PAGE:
Nishka Dasgupta

Computer scientist, reader, writer

Outreachy: Some Final Thoughts

As my internship with Outreachy concludes, I can only look back and realise how far I have come in the past three months. Although the nature of an Outreachy application means that I had submitted patches before my internship, it was the internship itself that made me feel much more confident in making open source and free software contributions.

For a start, as I have mentioned before on this blog, my internship gave me the opportunity to poke around in files all over the Linux kernel, whether or not they compiled on my native architecture. While I will not claim to understand the function of every file, I do understand some things better now than when I started. I am now relatively comfortable with the directory structure of the kernel as well as the formatting requirements for the files I have worked on most frequently.

The scope of my patches put me in touch with a wide variety of kernel maintainers, and their feedback was instructive. That different maintainers might want different formatting of patch subject lines was not something I had considered before, although it seems logical in hindsight.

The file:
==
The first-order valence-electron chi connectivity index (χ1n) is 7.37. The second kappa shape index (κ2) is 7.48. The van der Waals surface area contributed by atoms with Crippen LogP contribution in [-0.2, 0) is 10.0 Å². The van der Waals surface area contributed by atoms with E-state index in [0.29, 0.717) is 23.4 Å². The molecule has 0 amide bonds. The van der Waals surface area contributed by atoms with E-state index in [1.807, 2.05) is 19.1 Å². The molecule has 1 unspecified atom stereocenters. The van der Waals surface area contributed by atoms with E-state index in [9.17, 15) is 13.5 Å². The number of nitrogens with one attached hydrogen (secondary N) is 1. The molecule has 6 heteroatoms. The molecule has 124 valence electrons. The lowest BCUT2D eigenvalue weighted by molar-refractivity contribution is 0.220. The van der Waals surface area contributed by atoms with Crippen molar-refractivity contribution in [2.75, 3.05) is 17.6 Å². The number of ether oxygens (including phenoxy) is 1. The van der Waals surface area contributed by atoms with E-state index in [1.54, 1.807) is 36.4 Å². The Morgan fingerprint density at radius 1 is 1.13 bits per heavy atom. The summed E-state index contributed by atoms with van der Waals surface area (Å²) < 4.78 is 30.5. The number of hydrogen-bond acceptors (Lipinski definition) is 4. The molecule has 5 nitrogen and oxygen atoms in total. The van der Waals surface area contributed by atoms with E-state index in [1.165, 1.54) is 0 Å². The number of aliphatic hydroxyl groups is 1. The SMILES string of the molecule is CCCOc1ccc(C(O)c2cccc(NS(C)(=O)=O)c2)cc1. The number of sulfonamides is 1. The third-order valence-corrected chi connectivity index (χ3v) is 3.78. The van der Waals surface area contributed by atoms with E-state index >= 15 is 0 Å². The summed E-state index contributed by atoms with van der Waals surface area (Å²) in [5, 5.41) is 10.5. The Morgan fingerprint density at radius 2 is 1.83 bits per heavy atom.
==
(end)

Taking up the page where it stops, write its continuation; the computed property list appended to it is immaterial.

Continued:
My mistakes were always educational. The same change might be accepted in one driver but rejected in another; or perhaps different maintainers of the same driver might disagree over the correctness of my proposed patch. The resulting debates taught me a lot about different parts of the kernel. As more and more of my patches were accepted, I gained the confidence to question rejections, not so much out of a desire to argue but so I could learn from my mistakes. Even this would have seemed unthinkable not so long ago; however, I do not regret having asked kernel developers other than my mentor how I could do better. Their responses were always instructive. Very rarely, I was even able to make the developer see things my way (albeit for very mundane reasons such as confused phrasing in my original rejected patch).

I do certainly intend to continue contributing to Linux even after my internship ends. I also hope to branch out into other free and open source software. While I know that I still have a long way to go, this internship has taught me that I do have a non-zero chance of succeeding as well. If I have learned anything over the past three months, it is that the open source community does not consist of unfriendly people who have no patience for newcomers. While communication styles vary, many of them will be amenable to changes from any source, so long as the prospective contributor is willing to put in effort. I look forward to continuing to work in this community.